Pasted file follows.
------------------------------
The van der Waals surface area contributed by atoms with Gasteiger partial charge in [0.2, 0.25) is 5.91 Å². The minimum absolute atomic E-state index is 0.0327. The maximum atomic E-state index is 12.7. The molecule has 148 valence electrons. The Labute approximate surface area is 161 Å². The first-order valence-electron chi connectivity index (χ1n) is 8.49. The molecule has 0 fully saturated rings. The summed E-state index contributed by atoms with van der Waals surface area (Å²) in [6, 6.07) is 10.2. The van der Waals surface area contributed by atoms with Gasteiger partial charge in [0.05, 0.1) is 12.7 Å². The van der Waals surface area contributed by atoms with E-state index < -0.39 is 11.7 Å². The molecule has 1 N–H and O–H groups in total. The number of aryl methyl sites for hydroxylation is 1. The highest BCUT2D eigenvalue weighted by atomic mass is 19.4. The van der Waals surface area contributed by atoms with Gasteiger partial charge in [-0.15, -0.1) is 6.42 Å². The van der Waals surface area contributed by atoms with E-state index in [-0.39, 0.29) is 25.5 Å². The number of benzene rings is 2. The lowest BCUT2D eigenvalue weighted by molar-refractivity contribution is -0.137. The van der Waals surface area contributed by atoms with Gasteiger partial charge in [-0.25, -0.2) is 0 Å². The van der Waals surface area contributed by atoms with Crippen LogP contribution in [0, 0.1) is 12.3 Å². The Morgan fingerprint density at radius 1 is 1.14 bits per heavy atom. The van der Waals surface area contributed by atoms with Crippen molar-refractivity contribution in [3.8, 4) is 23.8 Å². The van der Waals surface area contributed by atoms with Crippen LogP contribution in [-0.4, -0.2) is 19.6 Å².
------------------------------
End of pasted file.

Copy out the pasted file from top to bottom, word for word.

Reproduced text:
The van der Waals surface area contributed by atoms with Gasteiger partial charge in [0.2, 0.25) is 5.91 Å². The minimum absolute atomic E-state index is 0.0327. The maximum atomic E-state index is 12.7. The molecule has 148 valence electrons. The Labute approximate surface area is 161 Å². The first-order valence-electron chi connectivity index (χ1n) is 8.49. The molecule has 0 fully saturated rings. The summed E-state index contributed by atoms with van der Waals surface area (Å²) in [6, 6.07) is 10.2. The van der Waals surface area contributed by atoms with Gasteiger partial charge in [0.05, 0.1) is 12.7 Å². The van der Waals surface area contributed by atoms with E-state index < -0.39 is 11.7 Å². The molecule has 1 N–H and O–H groups in total. The number of aryl methyl sites for hydroxylation is 1. The highest BCUT2D eigenvalue weighted by atomic mass is 19.4. The van der Waals surface area contributed by atoms with Gasteiger partial charge in [-0.15, -0.1) is 6.42 Å². The van der Waals surface area contributed by atoms with E-state index in [-0.39, 0.29) is 25.5 Å². The number of benzene rings is 2. The lowest BCUT2D eigenvalue weighted by molar-refractivity contribution is -0.137. The van der Waals surface area contributed by atoms with Gasteiger partial charge in [-0.25, -0.2) is 0 Å². The van der Waals surface area contributed by atoms with Crippen LogP contribution in [0, 0.1) is 12.3 Å². The Morgan fingerprint density at radius 1 is 1.14 bits per heavy atom. The van der Waals surface area contributed by atoms with Crippen molar-refractivity contribution in [3.8, 4) is 23.8 Å². The van der Waals surface area contributed by atoms with Crippen LogP contribution in [-0.4, -0.2) is 19.6 Å².